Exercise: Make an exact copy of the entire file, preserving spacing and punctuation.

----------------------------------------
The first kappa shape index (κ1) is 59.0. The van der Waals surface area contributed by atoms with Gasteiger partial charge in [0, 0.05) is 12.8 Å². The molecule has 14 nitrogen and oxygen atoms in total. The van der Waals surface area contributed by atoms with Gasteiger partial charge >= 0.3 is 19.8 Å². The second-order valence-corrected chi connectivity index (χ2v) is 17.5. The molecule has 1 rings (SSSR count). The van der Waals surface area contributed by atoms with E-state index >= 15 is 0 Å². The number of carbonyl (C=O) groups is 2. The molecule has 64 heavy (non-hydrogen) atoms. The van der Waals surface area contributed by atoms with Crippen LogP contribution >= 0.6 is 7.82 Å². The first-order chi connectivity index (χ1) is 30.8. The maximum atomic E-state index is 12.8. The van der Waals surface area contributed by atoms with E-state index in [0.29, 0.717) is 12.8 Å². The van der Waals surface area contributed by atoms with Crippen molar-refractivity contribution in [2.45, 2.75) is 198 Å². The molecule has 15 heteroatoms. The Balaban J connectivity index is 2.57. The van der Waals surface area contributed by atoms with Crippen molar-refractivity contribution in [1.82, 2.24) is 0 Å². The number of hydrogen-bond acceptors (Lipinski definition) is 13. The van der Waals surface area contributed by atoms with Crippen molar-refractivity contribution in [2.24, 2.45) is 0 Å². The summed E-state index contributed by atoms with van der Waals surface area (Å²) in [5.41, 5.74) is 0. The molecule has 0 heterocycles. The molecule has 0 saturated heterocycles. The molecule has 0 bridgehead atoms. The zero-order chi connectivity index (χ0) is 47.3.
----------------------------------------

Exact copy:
The first kappa shape index (κ1) is 59.0. The van der Waals surface area contributed by atoms with Gasteiger partial charge in [0, 0.05) is 12.8 Å². The molecule has 14 nitrogen and oxygen atoms in total. The van der Waals surface area contributed by atoms with Gasteiger partial charge >= 0.3 is 19.8 Å². The second-order valence-corrected chi connectivity index (χ2v) is 17.5. The molecule has 1 rings (SSSR count). The van der Waals surface area contributed by atoms with E-state index >= 15 is 0 Å². The number of carbonyl (C=O) groups is 2. The molecule has 64 heavy (non-hydrogen) atoms. The van der Waals surface area contributed by atoms with Crippen LogP contribution >= 0.6 is 7.82 Å². The first-order chi connectivity index (χ1) is 30.8. The maximum atomic E-state index is 12.8. The van der Waals surface area contributed by atoms with E-state index in [0.29, 0.717) is 12.8 Å². The van der Waals surface area contributed by atoms with Crippen molar-refractivity contribution in [2.45, 2.75) is 198 Å². The molecule has 15 heteroatoms. The Balaban J connectivity index is 2.57. The van der Waals surface area contributed by atoms with Crippen molar-refractivity contribution in [1.82, 2.24) is 0 Å². The number of hydrogen-bond acceptors (Lipinski definition) is 13. The van der Waals surface area contributed by atoms with Crippen molar-refractivity contribution in [2.24, 2.45) is 0 Å². The summed E-state index contributed by atoms with van der Waals surface area (Å²) in [5.41, 5.74) is 0. The molecule has 0 heterocycles. The molecule has 0 saturated heterocycles. The molecule has 0 bridgehead atoms. The zero-order chi connectivity index (χ0) is 47.3.